I wholeheartedly agree with Ellis Kell regarding the positive aspects of the River Music Experience (RME). (See "In Support of RME," River Cities' Reader Issue 572, March 15-21, 2006.)
Last year you kindly published my letter asking the RME not to let the music die. Well, with Lon Bozarth and Ellis Kell at the helm, they've done just what I've hoped for and more.
As an RN who hopes one day to pursue and earn a degree in music therapy, I believe music is a healing force. I sometimes bang out five- or six-chord '50s songs for my much-loved nursing-home residents. Eighty-five-year-old ladies get up and start twisting the night away! The music does more for their circulation, and indeed their souls, than any pill I might administer.
It's like that at RME. On the few occasions I've visited, the place was alive with music. People of all ages, colors, nationalities, and persuasions supported and helped one another to grow, via the music, in a clean, positive atmosphere.
No hundred-thousand-seat arena-rock group has ever moved me more than the musicians at Mojo's. On one night, a 12-year-old girl played Pink Floyd, a 92-year-old man picked out old country and western, and a heavily tattooed street poet recited powerful, painful prose about sin and redemption.
Another example of RME's agenda affects me personally: the current Weekend Warrior program they share with West Music. I've enrolled, and for the next six weeks, I'll be realizing a dream I've deferred for 40 years: I'll be playing music, "live," with other people.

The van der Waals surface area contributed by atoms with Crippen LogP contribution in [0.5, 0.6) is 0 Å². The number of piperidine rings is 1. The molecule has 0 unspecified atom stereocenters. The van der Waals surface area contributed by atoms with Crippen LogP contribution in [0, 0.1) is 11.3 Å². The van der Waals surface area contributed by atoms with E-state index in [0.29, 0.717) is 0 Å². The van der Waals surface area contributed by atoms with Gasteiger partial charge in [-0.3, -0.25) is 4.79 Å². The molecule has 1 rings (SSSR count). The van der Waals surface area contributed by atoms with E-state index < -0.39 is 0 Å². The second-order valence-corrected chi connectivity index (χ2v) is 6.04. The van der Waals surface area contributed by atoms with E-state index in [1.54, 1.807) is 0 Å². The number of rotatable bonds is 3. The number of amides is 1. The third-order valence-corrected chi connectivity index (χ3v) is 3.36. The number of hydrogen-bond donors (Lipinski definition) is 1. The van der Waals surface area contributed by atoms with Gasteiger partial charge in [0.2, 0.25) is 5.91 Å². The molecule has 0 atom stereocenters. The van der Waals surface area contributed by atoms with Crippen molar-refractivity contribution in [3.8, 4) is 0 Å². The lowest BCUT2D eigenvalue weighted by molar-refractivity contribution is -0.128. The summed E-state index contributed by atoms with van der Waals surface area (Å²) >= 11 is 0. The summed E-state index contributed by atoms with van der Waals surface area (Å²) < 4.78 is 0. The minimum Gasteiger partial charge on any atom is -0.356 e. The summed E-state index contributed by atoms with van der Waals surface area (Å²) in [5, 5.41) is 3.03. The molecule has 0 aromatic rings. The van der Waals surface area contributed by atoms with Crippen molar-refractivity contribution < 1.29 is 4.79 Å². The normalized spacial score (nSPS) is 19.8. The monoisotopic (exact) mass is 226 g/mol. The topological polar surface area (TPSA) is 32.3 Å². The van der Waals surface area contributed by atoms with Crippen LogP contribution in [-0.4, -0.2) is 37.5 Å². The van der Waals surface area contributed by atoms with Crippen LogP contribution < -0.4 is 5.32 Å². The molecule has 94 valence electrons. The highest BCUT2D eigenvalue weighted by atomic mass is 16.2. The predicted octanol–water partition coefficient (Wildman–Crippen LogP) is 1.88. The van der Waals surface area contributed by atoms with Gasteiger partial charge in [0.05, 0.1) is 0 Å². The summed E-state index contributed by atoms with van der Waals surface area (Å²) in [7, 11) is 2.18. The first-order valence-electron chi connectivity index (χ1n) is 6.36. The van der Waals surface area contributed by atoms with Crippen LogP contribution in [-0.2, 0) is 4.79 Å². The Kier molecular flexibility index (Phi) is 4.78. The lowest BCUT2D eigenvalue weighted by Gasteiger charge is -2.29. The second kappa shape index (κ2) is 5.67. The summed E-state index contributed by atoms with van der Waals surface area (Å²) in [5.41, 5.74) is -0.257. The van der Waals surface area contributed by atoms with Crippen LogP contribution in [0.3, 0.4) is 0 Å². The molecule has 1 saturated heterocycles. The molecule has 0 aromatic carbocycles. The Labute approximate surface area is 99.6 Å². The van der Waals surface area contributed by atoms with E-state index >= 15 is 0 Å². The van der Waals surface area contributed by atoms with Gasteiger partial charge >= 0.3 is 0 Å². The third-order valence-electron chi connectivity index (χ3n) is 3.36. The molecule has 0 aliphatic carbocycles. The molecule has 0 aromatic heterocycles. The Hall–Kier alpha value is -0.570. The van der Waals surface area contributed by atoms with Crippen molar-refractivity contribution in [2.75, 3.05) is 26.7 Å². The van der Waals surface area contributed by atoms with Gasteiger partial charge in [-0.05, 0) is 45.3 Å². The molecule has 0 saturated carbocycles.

Still young at heart, I'd like to move to an urban area with a burgeoning music scene. My main reason to choose Davenport would be the RME and its related programs and counterparts.
As Mac Davis wrote, I believe in music - and so do the folks at RME. I applaud their efforts, and as Ellis Kell did, I heartily encourage others to do so.
Coal Valley, Illinois
Davenport Cuts Are Shortsighted
The cuts to Davenport's Neighborhood Enhancement and Housing Inspection departments could not be more shortsighted. After working with housing problems and central-city residents in the 1980s, I headed a task force on abandoned housing in 1988-9 that helped to strengthen and promote more effective responses to housing problems. The more recent Task Force has been addressing the very same problems. Deteriorating and investment properties that are not adequately maintained have many negative consequences for the community - it hurts the entire city as we attempt to draw new employers, it victimizes the neighborhoods in which these properties are located, and tenants are adversely affected by poor housing conditions. The elimination of the very programs that are intended to stem the deterioration that results defies logic. Do we not all appreciate that deteriorating housing stock contributes directly to crime? You are indeed robbing Peter to pay Paul. It's time for our leadership and the citizenry to realize that we need to be able to raise adequate revenues to have effective community services, period.